The Boy Who Wanted to Fly - Maureen Dowd on Rory Staunton
NY Times columnist writes on tragic death of son of Irish immigrants
Every parent’s nightmare unfolded at warp speed, as the Web site Everyday Health reported and as Jim Dwyer heartbreakingly revealed in Thursday’s Times. Rory might have been saved by a swift dose of antibiotics but instead perished in a perfect storm of false assumptions, overlooked data and overburdened doctors.
Despite the cut, severe leg pain, blotchy skin and other clues pointing to sepsis, Rory’s pediatrician surmised that the vomiting, 102-degree fever, 140 pulse and 36 breaths a minute spelled a stomach bug and sent him to the NYU Langone Medical Center emergency room. Doctors there discharged Rory with an antinausea drug, even though his vital signs were alarming. The lab tests that were ordered came back three hours later showing abnormal production of white blood cells, a sign that infection could be raging, but that red flag was ignored.
“Nobody said anything that night,” his mother told Dwyer. “None of you followed up the next day on that kid, and he’s at home, dying on the couch?”
By Friday, Rory’s body was covered with blue streaks, and a touch made him scream. When Ciaran reached the pediatrician, she advised going back to the E.R. Rory was put in intensive care, where doctors valiantly tried to save his life, even suggesting amputating his nose and toes. But he was turning purple and black.
“For anyone that has carried their son’s or daughter’s coffin, it’s unnatural,” Ciaran told Sean O’Rourke on Friday on RTE, the Irish radio network. “A child who loses a parent becomes an orphan. If a man and wife lose each other, they become widow or widower. It’s so unnatural, there isn’t even a word for families who lose a child.”
Rory’s idol, Sully Sullenberger, was touched and left a message on the child’s tribute page. The hero of the Hudson is now an advocate for applying “lessons learned in blood” in aviation safety to patient safety.
“If something good comes from Rory’s death, it will be that we realize we have a broken system,” he told me. “Patient care is so fragmented. For the most part, medical professionals aren’t taught these human skills that some deride as ‘soft skills.’ So there’s insufficient sharing of information and ineffective communication.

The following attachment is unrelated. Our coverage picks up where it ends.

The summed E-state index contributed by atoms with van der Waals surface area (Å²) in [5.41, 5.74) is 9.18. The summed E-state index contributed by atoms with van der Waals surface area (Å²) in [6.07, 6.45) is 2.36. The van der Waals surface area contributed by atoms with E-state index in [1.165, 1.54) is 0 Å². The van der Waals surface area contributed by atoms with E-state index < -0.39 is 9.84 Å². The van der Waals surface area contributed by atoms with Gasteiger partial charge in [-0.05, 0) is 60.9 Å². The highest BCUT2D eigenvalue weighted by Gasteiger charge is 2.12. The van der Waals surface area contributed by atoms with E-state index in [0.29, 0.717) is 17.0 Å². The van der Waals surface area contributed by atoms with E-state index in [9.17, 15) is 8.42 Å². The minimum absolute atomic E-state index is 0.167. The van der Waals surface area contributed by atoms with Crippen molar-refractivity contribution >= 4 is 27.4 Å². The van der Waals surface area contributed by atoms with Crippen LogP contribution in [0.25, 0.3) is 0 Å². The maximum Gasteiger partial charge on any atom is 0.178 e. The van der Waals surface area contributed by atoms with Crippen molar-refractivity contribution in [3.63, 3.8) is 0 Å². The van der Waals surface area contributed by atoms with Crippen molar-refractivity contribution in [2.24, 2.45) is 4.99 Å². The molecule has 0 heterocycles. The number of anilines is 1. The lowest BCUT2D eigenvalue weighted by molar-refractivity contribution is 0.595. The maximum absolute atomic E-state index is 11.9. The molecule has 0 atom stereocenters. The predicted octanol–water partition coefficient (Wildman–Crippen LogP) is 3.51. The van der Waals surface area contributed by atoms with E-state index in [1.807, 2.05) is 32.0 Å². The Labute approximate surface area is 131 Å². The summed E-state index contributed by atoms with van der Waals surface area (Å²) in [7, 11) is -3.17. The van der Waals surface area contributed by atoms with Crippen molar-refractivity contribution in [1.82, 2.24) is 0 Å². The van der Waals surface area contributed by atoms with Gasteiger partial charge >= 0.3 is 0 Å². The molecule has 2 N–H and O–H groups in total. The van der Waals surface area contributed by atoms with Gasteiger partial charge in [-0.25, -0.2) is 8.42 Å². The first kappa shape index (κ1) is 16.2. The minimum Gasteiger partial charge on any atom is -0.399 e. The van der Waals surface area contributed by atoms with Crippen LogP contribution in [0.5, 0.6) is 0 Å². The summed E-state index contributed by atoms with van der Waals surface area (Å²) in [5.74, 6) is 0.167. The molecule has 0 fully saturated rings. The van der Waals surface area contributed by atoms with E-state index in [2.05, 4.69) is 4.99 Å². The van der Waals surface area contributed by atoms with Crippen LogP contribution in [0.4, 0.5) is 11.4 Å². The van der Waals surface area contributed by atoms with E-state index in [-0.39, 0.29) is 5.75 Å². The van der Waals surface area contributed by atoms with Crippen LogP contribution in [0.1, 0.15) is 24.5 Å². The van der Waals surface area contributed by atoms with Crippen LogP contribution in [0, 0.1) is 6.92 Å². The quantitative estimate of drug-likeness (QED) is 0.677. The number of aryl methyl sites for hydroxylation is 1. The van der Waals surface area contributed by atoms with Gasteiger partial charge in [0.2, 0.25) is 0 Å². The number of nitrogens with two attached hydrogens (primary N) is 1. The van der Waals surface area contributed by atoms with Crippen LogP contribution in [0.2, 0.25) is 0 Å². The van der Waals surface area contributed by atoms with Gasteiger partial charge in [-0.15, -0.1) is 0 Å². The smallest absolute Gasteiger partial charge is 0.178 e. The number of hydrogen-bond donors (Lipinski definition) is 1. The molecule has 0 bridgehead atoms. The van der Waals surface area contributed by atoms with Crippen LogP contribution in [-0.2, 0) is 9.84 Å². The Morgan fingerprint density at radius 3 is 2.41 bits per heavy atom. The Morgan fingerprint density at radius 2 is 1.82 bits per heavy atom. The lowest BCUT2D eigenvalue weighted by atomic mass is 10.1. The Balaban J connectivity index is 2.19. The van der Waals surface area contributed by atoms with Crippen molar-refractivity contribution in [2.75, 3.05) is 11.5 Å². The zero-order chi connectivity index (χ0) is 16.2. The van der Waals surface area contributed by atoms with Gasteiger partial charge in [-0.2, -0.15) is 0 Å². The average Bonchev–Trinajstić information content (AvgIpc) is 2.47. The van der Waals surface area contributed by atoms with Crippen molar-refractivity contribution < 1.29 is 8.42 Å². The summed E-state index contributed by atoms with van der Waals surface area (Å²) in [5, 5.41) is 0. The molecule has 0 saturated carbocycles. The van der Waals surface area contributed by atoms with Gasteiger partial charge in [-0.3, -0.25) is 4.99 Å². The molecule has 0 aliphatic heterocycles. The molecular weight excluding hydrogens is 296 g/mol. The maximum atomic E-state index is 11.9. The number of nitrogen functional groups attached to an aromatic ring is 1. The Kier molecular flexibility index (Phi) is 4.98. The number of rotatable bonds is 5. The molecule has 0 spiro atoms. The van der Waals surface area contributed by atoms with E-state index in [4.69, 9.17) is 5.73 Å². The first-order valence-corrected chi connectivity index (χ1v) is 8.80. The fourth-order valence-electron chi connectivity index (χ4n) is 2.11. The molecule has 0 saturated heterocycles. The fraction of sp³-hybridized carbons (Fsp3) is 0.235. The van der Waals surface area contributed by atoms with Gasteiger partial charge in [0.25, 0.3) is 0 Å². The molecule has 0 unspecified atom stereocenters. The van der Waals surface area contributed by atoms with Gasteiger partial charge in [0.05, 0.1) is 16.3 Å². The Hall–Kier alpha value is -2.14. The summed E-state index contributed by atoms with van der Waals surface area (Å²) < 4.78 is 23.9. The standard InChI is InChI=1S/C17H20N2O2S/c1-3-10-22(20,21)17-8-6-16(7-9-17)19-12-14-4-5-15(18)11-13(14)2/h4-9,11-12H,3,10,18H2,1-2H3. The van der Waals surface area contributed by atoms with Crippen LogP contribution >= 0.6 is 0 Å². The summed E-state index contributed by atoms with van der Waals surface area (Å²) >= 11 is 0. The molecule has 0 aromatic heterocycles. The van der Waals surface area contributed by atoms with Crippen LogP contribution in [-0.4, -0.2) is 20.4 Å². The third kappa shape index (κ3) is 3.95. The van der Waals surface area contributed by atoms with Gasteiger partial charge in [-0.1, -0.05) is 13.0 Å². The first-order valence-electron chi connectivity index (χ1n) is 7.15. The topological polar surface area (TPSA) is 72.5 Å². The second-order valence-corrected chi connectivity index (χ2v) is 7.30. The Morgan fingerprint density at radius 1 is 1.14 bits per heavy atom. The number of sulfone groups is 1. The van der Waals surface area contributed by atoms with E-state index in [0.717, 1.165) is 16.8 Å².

“Some in the medical field look upon these deaths as an unavoidable consequence of giving care. But they’re inexcusable and unthinkable.”
Rory is up there now, with the laughing stars. But even before he got to heaven, he knew, as Saint-Exupéry wrote, that “One sees clearly only with the heart. Anything essential is invisible to the eyes.”
A version of this op-ed appeared in print on July 15, 2012, on page SR11 of the New York edition with the headline: The Boy Who Wanted to Fly.
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A sibling can apply for an Irish passport. Any sibling of an Irish person meaning a sibling born outside of Ireland bonehead. One really does have toNelson Mandela was against IRA decommissioning its arms during 2000 talks
Eiriamach!! The IRA were fighting state terrorism and had massive support in the 70's and 80's and I am disappointed you take the side of unionism andBill O’Reilly slams Nelson Mandela as an unrepentant “communist”
Some make a lot over the fact that Mandela associated with communists while looking over the fact that he also associated with capitalists. He was a nNelson Mandela once considered a terrorist by many Irish political leaders
You're not capable of carrying out an adult debate especially when most of your dribbling's are based on false premises chucky babe